The Unraveling

Why the murder charge against a former Pasco cop may be falling apart

The Unraveling
Young Kwak
Richard Aguirre says he hired prostitutes at least twice in Spokane, but says he does not recognize Ruby Doss, who was killed in 1986.

With allegations of rape, murder, voyeurism and witness tampering piling up in multiple counties, a sinister portrait of former Pasco cop Richard Aguirre emerged. Prosecutors alleged that the 52-year-old with slick, silver-streaked hair was a predator with a badge, a man who'd eluded justice for decades.

Spokane County Prosecutor Larry Haskell hinted last year that investigators were planning a sprawling case that included hundreds of illicitly captured videos of people having sex. At one point, Haskell even accused cops in Pasco of leaking information to Aguirre.

Then, one by one, the allegations bolstered by DNA and video evidence began to fall.

First went the voyeurism and witness tampering — both dismissed without a trial.

Next, after a mistrial, a Franklin County jury took less than 30 minutes to acquit Aguirre of rape and assault charges earlier this year, despite his DNA found on the outside of the woman's underwear. It was his DNA submitted in that case that linked him to an unsolved 1986 murder of a prostitute in Spokane.

But now that case is stalling. The murder trial has been pushed to October, after Spokane County prosecutors asked a judge last week to postpone the case for a second time. Haskell and Spokane police officials declined to comment.

Meanwhile, Aguirre is free, released ahead of the trial, and his Seattle attorney, John Henry Browne, is poking holes in the evidence against him. Browne says that Spokane Police Detective Kip Hollenbeck's reports distort what witnesses told him in order to artificially bolster the case. Browne also claims that Haskell lied to a judge about crucial evidence, and now Aguirre's ex-wife, once a witness for the state, could end up helping Aguirre. Plus, the condom found at the 1986 murder scene and containing Aguirre's DNA is missing.

"I knew I would be found innocent," Aguirre says of the rape charge in Franklin County. "And if the system works the way it should, I know I will be."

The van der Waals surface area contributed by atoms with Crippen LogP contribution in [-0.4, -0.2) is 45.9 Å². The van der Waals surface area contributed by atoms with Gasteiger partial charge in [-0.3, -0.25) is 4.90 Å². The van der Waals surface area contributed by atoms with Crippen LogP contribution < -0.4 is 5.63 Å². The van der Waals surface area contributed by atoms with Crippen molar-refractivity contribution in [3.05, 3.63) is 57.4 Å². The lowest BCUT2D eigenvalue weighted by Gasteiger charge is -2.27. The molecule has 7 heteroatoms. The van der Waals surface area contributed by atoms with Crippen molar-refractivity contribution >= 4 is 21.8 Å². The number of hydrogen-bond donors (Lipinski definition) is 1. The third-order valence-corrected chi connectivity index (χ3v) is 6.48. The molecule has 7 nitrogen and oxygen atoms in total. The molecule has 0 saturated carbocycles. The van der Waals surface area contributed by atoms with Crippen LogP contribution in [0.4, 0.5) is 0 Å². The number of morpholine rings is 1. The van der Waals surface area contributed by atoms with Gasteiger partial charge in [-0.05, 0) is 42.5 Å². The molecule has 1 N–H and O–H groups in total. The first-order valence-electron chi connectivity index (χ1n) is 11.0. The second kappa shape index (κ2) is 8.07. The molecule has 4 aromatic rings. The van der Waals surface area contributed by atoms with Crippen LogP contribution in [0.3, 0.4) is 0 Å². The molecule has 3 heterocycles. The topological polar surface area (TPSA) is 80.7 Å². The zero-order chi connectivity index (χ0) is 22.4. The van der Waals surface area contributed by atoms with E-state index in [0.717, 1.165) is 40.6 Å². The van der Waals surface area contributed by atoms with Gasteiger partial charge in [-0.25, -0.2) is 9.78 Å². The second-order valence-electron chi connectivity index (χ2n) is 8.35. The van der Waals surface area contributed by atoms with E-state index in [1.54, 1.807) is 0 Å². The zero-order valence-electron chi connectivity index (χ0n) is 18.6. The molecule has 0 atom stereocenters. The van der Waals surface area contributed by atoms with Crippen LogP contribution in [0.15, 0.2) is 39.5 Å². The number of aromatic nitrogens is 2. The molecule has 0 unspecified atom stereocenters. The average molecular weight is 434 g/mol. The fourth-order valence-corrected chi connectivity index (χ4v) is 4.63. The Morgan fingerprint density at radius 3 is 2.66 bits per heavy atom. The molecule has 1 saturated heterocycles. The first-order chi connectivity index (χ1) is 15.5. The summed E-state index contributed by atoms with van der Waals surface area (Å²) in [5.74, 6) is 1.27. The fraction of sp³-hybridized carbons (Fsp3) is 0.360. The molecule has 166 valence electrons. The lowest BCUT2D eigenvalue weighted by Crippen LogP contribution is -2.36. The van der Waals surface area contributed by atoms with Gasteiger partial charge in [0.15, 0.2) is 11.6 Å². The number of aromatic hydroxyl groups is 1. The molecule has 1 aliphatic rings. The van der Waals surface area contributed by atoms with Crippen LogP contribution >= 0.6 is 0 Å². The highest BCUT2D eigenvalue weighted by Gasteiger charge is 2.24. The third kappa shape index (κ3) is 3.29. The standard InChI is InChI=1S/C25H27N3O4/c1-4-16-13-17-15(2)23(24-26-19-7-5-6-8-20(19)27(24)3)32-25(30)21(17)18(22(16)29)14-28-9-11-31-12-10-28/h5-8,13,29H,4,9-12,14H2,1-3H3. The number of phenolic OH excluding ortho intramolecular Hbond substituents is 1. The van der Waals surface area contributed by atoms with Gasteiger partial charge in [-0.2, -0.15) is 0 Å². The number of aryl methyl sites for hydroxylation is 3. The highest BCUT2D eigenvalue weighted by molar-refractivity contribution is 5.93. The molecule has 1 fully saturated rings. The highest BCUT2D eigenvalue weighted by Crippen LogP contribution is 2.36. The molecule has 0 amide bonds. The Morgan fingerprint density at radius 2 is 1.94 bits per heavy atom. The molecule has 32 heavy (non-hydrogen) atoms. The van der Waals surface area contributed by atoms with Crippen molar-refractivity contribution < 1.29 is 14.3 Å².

Ruby Doss usually carried a knife when she went to work. On the night of Jan. 30, 1986, the petite 27-year-old in a rabbit-fur coat and red eel-skin boots took a cab from the motel where she lived with her boyfriend and 5-year-old daughter to East Sprague, where she worked as a prostitute.

At 9 pm, she bought a condom from a nearby bookstore, according to Spokane Police detectives' reports at the time of her death. Her body was found less than two hours later. A steak knife, a crumpled $50 bill, a black wig, earrings and a condom containing semen were found about 250 feet away from her body. Footprints between her body and the items, along with Doss' injuries, indicated that she had fought for her life, police say. Investigators concluded that she was strangled to death.

Spokane detectives tracked that case, along with the deaths of at least five other women killed in 19 months throughout 1986 and '87. Initially police said there was no connection, but in 2008, Hollenbeck suggested that one man may have killed all six women. So far, only two men have been brought to justice — one with the help of DNA evidence. Police identified at least two suspects in Doss' murder, including a rival pimp and a former Spokane public defender who committed suicide. But her case has remained unsolved.


In addition to a lost condom and disputed witness statements, here is how the evidence against Aguirre is being called into question:

• A condom containing semen was found near Doss' body in 1986. DNA tests on the condom match Aguirre's DNA, which was submitted in 2015 for the rape and assault charges. The condom has since been destroyed.

"If we had the condom, we could have tested it to see if it was even used on Ruby," Browne says.

• Aguirre's military records show that he was in South Korea for an extended period of time during 1986. One report from South Korea's Osan Air Base is dated Dec. 24, 1985 through Dec. 23, 1986. Browne says this document is objective proof that Aguirre was out of the country when Doss was murdered on Jan. 30, 1986.

But Haskell says a more complete reading of this and other military records call that alibi into question. The report, for example, shows that Aguirre was "under supervision" for only 180 days during the listed time period, leaving open the possibility that he didn't arrive in South Korea until after Doss was found dead.

Haskell also points to a handwritten report documenting Aguirre's visit with a counselor in South Korea, which reads in part: "Patient arrived in Korea 21 Feb. 1986."

Aguirre, when asked about the discrepancy, declined to comment, but says he recalls arriving in South Korea on Christmas 1985.